Exploring Innovative Funding Models
June 14, 2024

City leaders can consider innovative private sector funding models as part of their strategy to secure and deploy BIL or IRA funding. Such approaches can expand the impact of the dollars by de-risking innovative ideas, filling funding restrictions or shortfalls and/or expediting progress where federal dollars may be delayed. For example, cities can explore working with a social impact funder to obtain funding upfront if the program can generate returns over time, or engage with foundations and other donors about using program-related investments in order to stretch their financial resources and enhance their impact. 

“Pay for Success” or “Social Impact Bonds” offer a new model of outcomes-based funding. Per the Urban Institute, it shifts “financial risk from a traditional funder—usually government—to a new investor, who provides upfront capital to scale an evidence-based social program to improve outcomes for a vulnerable population. If an independent evaluation shows that the program achieved agreed-upon outcomes, then the investment is repaid by the traditional funder. If not, the investor takes the loss.” Key partners in this work include organizations such as Better Future Forward Social Finance, Maycomb Capital and Third Sector Capital Partners.

When including such innovative models as a component of a funding strategy for infrastructure and climate jobs, it is important to also consider any specialized support that may be required from outside experts, capacity building that may be required for staff to successfully manage or integrate such an approach, as well as additional data to understand the outcome of the work. For example, Brookings in their article “4 types of data necessary for outcome-based financing” highlights the need for:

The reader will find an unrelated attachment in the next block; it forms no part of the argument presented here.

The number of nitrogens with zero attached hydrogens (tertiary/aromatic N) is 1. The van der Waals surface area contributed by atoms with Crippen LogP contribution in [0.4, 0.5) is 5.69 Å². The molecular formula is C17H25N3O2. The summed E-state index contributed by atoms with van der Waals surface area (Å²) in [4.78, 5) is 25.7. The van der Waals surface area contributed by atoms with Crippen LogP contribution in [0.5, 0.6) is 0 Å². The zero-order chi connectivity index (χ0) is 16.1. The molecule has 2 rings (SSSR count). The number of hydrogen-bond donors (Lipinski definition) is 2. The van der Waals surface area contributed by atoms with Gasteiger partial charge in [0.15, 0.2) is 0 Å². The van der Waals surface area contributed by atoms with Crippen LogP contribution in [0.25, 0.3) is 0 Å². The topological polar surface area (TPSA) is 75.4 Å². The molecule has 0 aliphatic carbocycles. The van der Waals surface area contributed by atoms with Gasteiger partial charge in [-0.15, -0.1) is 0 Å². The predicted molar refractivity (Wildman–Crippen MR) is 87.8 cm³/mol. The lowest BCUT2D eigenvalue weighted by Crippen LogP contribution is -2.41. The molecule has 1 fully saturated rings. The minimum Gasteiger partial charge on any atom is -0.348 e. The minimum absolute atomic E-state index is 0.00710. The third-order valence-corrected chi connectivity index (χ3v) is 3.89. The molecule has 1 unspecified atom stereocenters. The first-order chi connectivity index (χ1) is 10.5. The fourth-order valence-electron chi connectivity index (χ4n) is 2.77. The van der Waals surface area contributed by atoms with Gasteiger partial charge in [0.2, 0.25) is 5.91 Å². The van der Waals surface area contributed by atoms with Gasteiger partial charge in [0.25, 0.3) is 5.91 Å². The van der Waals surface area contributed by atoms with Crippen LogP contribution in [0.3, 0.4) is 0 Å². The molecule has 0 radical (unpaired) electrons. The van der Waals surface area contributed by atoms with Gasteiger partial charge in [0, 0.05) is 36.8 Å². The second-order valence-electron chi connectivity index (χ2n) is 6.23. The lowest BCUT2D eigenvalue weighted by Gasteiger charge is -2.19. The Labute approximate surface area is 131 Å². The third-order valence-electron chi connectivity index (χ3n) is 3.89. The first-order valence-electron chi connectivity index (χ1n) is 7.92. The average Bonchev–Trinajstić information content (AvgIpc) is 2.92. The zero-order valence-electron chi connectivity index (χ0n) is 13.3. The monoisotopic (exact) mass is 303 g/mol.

• Cost data: How much does it actually cost to deliver desired outcomes?
  • Cost of inaction data: How much would it cost the government/society if the outcomes were not delivered?
  • Real-time performance data: What is (not) working and for whom? What can be done?
  • Results data: Are final outcomes being achieved?

Common models include the following:

Funding Model




Income-Sharing Agreements (ISAs)

Students agree to repay a portion of their future earnings if they land a qualified job, reducing upfront costs.

Useful when funding for training is not sufficient to cover the full cost or support the number of individuals in need. May still need to be supplemented with other funds to cover supportive services.

Lowers student burden, incentivizes programs for job placement.

Purdue University’s “Back on My Feet” program partners with nonprofits for addiction recovery and job training with income-based repayment.

Social Impact Bonds (SIBs) / Outcome-Based Loans

Private investors fund programs with a return based on achieving positive outcomes (e.g., increased employment).

Useful when a city may experience a gap between when the funding is received and when the program needs to start to support operational agility and cash-flow considerations. 

Attracts private capital, creates performance-based incentive. Aligns incentives between lender and borrower, potentially lowers risk for lender, motivates borrower to achieve success in the program.